Note:The attached resource is intended to be an example that boards should adapt to meet their individual needs. Adapted with permission from the Ontario Hospital Association’s Guide to Good Governance, 2005. Original materials provided by and/or authored by Anne Corbett, Borden Ladner Gervais LLP.
1. The evaluation tools can be combined. Completion of all of the potential evaluation tools can lead to “evaluation fatigue.”
2. There is a risk that evaluations that are done too frequently can lose their effectiveness. For example, it may be more appropriate to conduct periodic evaluations of board or committee meetings.
3. Results should be evaluated by the person or committee charged with making decisions that are relevant to the results of the evaluation.Where the purpose is self-improvement the results should be confidential and communicated respectfully by the board chair.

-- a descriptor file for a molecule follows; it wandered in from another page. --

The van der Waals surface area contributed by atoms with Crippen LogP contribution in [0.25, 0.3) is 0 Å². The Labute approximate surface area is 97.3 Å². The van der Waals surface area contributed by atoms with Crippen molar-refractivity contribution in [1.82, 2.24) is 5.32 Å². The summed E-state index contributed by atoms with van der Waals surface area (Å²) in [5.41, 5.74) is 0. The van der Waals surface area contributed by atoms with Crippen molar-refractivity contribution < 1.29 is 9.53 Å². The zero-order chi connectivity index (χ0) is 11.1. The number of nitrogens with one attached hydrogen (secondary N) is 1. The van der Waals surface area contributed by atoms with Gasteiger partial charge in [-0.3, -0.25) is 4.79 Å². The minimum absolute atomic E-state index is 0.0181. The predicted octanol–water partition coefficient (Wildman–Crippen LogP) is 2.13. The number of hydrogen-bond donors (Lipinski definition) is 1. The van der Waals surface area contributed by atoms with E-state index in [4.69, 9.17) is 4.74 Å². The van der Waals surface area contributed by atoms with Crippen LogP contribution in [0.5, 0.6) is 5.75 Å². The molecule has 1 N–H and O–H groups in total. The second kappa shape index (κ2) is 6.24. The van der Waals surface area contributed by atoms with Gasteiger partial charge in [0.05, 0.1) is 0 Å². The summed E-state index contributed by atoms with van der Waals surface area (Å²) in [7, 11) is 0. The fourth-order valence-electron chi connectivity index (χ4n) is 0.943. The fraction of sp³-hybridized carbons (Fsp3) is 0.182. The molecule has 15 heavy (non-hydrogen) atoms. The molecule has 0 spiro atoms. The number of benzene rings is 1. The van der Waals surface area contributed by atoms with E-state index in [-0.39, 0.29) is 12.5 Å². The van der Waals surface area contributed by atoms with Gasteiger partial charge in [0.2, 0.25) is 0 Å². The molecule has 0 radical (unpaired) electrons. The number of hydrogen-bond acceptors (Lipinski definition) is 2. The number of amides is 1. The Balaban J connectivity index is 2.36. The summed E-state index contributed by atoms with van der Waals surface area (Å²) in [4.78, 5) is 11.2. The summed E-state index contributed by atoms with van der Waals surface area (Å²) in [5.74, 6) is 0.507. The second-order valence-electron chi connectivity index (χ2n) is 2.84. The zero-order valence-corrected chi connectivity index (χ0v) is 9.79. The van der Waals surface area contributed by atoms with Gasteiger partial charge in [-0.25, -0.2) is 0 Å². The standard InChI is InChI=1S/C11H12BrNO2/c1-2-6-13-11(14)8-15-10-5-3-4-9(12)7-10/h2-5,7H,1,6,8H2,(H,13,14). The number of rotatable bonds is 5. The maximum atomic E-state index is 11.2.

4. In cases where there is a significant board behavior issue, an outside evaluation could also be considered. Some hospitals have had an independent consultant or other outside resource observe board proceedings and present a report to the board or give confidential feedback to individual board members.